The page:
Choosing the Right VBS Approach in Four Easy Steps

October 22, 2021

4 Easy Steps to Values-Based Sales

As discussed, there are Three Ways to Sell Value. This is called Value Based Sales, or VBS. But which approach should you take? To answer this, you need to do some research.

Step 1 – Identify Your Unique Strengths

First, determine what sets you apart. For example:

Determine what added value you can better apply to your offers and where you can improve in a way that adds further value. Once you know this, you know the best place to start offering the value to your prospects.

Step 2 – Find Your Clients’ Needs

Next, determine your prospective clients’ weak points. For example:

  • Are they low on capital but high on expenses?
  • Does it seem like their market has untapped potential?
  • Are their operations creating DOWNTIME?

In this, each VBS approach has different benefits for your clients:

  • Your better products help cut customer costs with less scrap and less returns
  • Your better processes, and implementing them, help improve productivity
  • Your better guaranteed outcomes help free up capital

Knowing what they need helps you know what approach to use to sell your strengths in a way that is mutually beneficial.

Step 3 – Teaching as a Pitch

Your team is there to instruct and inform. This change to current processes can create conflict. This means that you can expect there to be people that resist your changes. When this happens, remember: Understand their side, communicate your understanding, and negotiate a better resolution.

These conflicts arise with different groups, based on your approach.

Product VBS

This approach can be met with resistance from your sales team as they adjust. Your team will still use their expertise in your industry as their core, but they will need to shift their focus from product features to measurable benefits. This gains appeal at higher levels in the customer organization.

To ensure your success your team will need training, value calculators, and new incentive schemes.

Customer Process VBS

Most resistance in the customer process VBS comes from the customer teams. Here, your teams need to have deeper understanding of the clients’ target industry along with process management, consulting, and some conflict resolution skills so they can work with the customer to improve production areas as they see them.

To ensure your success your team will need core members that have a better understanding of the customer goals and processes along with an understanding of their industry.

Performance VBS

This approach can be met with resistance from all related teams. Your teams need to have open communication with your customer and be ready to have customer representatives as agents on your shop floor and vice-versa. This blurring of customer and supplier requires added management oversight as staff adjust to their new roles.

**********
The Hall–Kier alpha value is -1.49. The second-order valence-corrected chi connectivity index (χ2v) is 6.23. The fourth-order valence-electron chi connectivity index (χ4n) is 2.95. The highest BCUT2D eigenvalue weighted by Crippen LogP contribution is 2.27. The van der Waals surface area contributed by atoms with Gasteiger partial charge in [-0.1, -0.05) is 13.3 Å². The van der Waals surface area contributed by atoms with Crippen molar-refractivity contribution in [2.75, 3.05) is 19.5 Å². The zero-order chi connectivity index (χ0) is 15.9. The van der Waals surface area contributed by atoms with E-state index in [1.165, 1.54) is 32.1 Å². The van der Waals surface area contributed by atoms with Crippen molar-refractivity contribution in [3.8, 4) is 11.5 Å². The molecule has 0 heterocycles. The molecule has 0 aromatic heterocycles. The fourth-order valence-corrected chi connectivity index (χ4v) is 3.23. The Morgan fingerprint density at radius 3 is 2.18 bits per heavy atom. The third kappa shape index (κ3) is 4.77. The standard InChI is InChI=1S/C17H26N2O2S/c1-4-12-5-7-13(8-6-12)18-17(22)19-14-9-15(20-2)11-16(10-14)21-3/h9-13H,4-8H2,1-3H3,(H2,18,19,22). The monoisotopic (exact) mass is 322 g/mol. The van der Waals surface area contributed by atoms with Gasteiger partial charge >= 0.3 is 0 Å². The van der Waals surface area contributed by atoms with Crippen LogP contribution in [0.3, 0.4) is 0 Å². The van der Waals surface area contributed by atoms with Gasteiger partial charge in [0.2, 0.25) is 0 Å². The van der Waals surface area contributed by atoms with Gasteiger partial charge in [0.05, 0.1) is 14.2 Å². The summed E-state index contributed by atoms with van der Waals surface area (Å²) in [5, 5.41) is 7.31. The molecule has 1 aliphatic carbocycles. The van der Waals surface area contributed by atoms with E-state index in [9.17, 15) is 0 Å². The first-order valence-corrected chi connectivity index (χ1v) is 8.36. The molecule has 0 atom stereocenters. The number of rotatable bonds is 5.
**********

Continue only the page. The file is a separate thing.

To ensure your success your teams may need new organizational structures that decrease team silos and ease cross-team communication along with clearly stipulated client and supplier responsibilities, value sharing, and incentive schemes.

Step 4 – Less is More

Not everyone is ready or willing to buy that higher sticker price that comes with VBS. Even when it means better returns in the long run. Because of this, and the cost to implement VBS, it is important to know your customer base and what they are willing to accept.

For your clients to buy your value, they need to have a better understanding of the total cost of ownership and the long-term effects of the added cost. They should also understand the risks that come with that value.

Your VBS customers also need to have enough buying power to support the changes that may be required to buy your value, especially for customer process and performance approaches.

You need to understand your clients well enough to know which ones are a good fit for your VBS approach. The size of your offer and the access you have to clever decision-makers should impact your sales approach.

Conclusion

When approaching a customer for VBS:

  • Teach value – Teach your clients about the value that you bring to the table and how it improves their operations. For example, share online content that highlights the value and the total cost of ownership differences that you provide over your competition.
  • Start small – This helps you open the doors to greater VBS approaches that net better profits for you and your client. For example, start with customizing a product in a way that cuts costs for your client that more than make-up for your higher price.
  • Be open – While smaller companies might have a tighter budget, they may be a better choice for VBS over larger firms. For example, a firm may be more willing to commit if the upfront costs are low but future payments are tied to value-based benefits.

References

Joona Keränen, Harri Terho, and Antti Saurama, (September 01, 2021) Three Ways to Sell Value in B2B Markets

Value Selling: The Ultimate Guide To Value-Based & Value-Added Selling

Alfred, Lestraundra (Nov 12, 2019) 7 Key Principles of Value-Based Selling

 

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